Tesla and Competitors Flunk Automated Driving Tech Test: What Went Wrong?

Tesla and Rivals Receive Poor Ratings for Automated-Driving Technology

In a recent study released by the U.S. Insurance Institute for Highway Safety (IIHS), Tesla’s Autopilot and Full Self Driving technology, along with nine other assisted-driving systems from major automakers, received “poor” ratings. The IIHS, a safety research arm of the insurance industry, found no evidence that these systems have real-world safety benefits based on crash data.

Tesla and its CEO, Elon Musk, have claimed that a Tesla operating with Autopilot engaged is significantly safer than the U.S. average and even safer than a Tesla without the technology enabled. However, federal regulators are currently investigating nearly 1,000 accidents involving Tesla’s Autopilot.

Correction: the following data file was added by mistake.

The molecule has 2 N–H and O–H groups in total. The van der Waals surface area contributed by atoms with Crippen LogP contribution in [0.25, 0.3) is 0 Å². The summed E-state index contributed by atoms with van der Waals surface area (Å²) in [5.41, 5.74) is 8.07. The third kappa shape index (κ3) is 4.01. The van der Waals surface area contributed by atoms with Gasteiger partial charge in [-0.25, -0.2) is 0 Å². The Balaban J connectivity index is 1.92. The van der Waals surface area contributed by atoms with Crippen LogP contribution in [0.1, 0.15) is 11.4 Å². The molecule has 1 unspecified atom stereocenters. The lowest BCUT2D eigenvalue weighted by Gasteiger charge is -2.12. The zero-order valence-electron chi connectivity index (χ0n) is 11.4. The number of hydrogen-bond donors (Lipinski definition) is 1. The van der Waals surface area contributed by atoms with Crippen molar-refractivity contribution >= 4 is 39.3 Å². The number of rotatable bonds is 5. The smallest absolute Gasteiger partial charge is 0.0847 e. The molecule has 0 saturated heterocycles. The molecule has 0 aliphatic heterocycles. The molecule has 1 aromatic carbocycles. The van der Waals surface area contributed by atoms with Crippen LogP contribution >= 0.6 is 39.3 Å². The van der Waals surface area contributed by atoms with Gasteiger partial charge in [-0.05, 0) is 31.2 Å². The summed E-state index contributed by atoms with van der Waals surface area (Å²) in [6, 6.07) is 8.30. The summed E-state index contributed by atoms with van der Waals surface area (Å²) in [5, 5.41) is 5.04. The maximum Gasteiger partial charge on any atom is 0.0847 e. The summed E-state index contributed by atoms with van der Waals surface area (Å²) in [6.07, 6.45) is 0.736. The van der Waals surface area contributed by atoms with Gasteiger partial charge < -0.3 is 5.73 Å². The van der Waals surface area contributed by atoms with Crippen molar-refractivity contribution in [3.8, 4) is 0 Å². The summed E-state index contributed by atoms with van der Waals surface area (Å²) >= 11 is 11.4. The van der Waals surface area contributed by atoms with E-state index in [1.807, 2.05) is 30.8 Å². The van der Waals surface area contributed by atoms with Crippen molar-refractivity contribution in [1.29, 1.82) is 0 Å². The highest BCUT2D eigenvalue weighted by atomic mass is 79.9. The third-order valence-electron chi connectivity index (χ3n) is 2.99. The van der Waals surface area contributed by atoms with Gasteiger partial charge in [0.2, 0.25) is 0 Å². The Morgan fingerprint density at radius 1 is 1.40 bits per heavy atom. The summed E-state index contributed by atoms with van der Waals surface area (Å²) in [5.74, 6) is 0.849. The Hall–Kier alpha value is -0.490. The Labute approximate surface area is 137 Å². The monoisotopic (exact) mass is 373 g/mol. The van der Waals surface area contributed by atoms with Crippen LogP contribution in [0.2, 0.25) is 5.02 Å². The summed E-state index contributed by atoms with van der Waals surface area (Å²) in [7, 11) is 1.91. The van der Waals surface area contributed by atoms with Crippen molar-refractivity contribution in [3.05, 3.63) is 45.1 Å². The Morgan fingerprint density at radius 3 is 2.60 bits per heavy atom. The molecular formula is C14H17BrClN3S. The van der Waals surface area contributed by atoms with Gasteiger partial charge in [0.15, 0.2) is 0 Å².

The study rated 14 assisted-driving systems from nine automakers against standards developed by the IIHS. Only one system, the Lexus Teammate with Advanced Drive, earned an acceptable rating. Other systems, such as GM’s Super Cruise and Nissan’s “ProPILOT Assist with Navi-link,” received marginal ratings.

While Tesla and other automakers are continuously improving their systems, the IIHS emphasized the need for safeguards to prevent misuse of these technologies. The lack of federal regulations and consistent guidance for advanced-driver assistance systems has prompted the IIHS to develop its own standards.

It is crucial for automakers to prioritize safety by adopting technologies such as driver-monitoring and attention warnings to enhance the performance of their assisted-driving systems. By doing so, they can improve their safety ratings and provide a safer driving experience for consumers.